Found: Ancient Elephant Fossils Hidden Beneath L.A.’s New Subway

Perhaps it was inevitable that as Los Angeles expanded its vestigial subway system into a public transit option worthy of a major city fossils would turn up. Los Angeles was built in a place pockmarked with tar pits, and one of the sites on the extension of the Purple Line is at Wilshire and La Brea, not far from the famous La Brea Tar Pits, which daily yields new finds.

Late in November, construction crews found another one, the Los Angeles Timesreports. The first piece of an ancient animal that they discovered was a shattered tusk, three feet long, followed by a mastodon tooth. This week, a specialist who monitors the site for fossil finds located another set of tusks, along with a giant skull.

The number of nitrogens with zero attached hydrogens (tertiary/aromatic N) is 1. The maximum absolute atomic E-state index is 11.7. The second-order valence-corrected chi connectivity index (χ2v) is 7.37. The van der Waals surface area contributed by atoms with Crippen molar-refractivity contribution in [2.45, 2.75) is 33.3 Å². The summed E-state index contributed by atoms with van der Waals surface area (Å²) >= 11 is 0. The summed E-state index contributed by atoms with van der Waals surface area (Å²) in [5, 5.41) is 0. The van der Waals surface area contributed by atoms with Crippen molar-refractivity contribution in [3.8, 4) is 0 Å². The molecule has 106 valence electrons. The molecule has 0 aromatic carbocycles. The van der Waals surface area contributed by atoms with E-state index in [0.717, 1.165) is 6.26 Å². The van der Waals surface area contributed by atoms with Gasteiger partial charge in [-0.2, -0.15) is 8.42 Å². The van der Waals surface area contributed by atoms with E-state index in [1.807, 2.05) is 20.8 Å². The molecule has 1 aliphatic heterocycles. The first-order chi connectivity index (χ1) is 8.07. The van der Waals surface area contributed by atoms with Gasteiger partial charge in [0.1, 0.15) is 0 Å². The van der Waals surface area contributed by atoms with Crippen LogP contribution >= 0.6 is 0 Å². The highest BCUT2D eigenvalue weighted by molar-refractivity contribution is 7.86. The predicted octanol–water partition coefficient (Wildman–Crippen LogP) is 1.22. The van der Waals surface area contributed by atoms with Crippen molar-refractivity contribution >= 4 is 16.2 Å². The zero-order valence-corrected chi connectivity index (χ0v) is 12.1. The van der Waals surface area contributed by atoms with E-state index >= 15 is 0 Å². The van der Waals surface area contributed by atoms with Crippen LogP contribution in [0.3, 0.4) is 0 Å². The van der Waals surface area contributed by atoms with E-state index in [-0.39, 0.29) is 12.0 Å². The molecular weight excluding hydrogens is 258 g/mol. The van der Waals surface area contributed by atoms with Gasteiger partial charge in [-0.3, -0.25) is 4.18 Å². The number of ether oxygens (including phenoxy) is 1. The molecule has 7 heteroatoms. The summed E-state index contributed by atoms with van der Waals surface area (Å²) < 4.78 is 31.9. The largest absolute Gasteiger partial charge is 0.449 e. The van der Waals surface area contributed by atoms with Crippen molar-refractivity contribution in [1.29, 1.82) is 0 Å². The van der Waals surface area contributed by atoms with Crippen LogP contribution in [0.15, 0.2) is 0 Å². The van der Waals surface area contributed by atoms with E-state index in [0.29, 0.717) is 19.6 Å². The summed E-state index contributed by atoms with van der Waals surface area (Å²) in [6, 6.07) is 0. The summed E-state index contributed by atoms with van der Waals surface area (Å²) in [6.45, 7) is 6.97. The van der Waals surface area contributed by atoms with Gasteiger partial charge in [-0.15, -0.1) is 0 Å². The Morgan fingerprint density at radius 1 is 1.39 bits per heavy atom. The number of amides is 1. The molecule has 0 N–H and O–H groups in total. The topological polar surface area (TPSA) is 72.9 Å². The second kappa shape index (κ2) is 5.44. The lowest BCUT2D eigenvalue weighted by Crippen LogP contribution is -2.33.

This second set of fossils looks to be the head of an ancient elephant. This elephant lived back in the Ice Age, the Times reports, but scientists aren’t yet sure exactly what type of ancient elephant it was.

Because this area is so rich with fossils, the Metro already has a plan for how to handle such finds—they’re already built into the project’s timeline, and it’s a sure bet that more fossils will turn up. It does make one wonder: what else is hidden beneath the vast expanse of L.A.?

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